This is how author Annette Hubbell opens the third chapter of her book, which is entitled “John Newton.” Each chapter, as a matter of fact, simply bears the name of one person whose life made an impact on their generation. Seventeen names made the cut. People like Abraham Lincoln, Harriett Beecher Stowe, C.S. Lewis, Aimee Semple McPherson—all have powerful stories once you go past the surface.
This book showcases these stories wonderfully, using the “first-person” narrative to give each story a personal, charming effect. Creative non-fiction at its best.
The first chapter I read was “Aimee Semple McPherson,” because over the past couple of years I had read several biographies on her, poured through video clips and old news clippings on-line. Both my parents came under the influence of her ministry, so it was a discovery journey for me. When I read the “Aimee Semple McPherson” chapter, I appreciated how well researched and clearly articulated it was. Annette Hubbell had done her homework.
The final chapter is entitled “Your Name Here.” She opens it with these words:
“Simple faith. Extraordinary works. With boldness, not arrogance, these seventeen lived lives of purpose, fulfilment and joy. (Joy and happiness are not always interchangeable; sometimes they go together, sometimes they don’t.) And you too can have such a life. It is never too early—nor is it ever too late.”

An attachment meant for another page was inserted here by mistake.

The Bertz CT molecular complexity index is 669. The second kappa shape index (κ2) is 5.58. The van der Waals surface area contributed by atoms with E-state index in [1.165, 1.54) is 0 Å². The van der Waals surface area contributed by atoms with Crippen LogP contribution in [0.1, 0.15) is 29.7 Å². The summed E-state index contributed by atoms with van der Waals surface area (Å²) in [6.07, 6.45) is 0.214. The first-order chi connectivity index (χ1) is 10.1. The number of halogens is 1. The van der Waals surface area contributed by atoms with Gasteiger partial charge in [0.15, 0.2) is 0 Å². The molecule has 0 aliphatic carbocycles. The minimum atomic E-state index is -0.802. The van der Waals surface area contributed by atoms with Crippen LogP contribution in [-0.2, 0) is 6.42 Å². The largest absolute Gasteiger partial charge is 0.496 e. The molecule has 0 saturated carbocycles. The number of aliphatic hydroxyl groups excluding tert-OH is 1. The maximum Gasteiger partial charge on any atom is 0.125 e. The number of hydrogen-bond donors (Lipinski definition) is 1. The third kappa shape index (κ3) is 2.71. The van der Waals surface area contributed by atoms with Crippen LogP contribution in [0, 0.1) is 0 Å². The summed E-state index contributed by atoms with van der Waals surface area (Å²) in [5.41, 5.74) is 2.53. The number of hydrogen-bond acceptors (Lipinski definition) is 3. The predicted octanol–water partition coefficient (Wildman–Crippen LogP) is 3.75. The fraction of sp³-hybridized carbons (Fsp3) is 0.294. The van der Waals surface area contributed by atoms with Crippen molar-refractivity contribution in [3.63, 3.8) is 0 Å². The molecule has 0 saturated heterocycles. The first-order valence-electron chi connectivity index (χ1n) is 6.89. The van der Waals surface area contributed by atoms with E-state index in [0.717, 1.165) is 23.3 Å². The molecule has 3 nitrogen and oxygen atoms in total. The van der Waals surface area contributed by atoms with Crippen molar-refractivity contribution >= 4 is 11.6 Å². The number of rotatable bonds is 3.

Indeed. A worthy read!
What others say about the book:
“Seventeen remarkable lives. All uniquely gifted. All world-changers. All shaped by the grace of God. In Eternity through the Rearview Mirror, Annette Hubbell uses creative first-person narrative to bring these characters to life in a way never seen before. This is a fascinating, informative and entertaining book.” Dr. Mark L. Strauss, Vice-Chair, The NIV Committee on Bible Translation
“Annette Hubbell has shown that thoughtful, comprehensive, and instructive history need not be dull. Her blend of lively storytelling and thorough research brings to life a diverse cast of extraordinary figures who, through their testimonies of steadfast courage in the face of society’s obstacles, remind us that History often lies at the intersection of the personal and the structural.” David Miller, PhD, Department of History, University of San Diego
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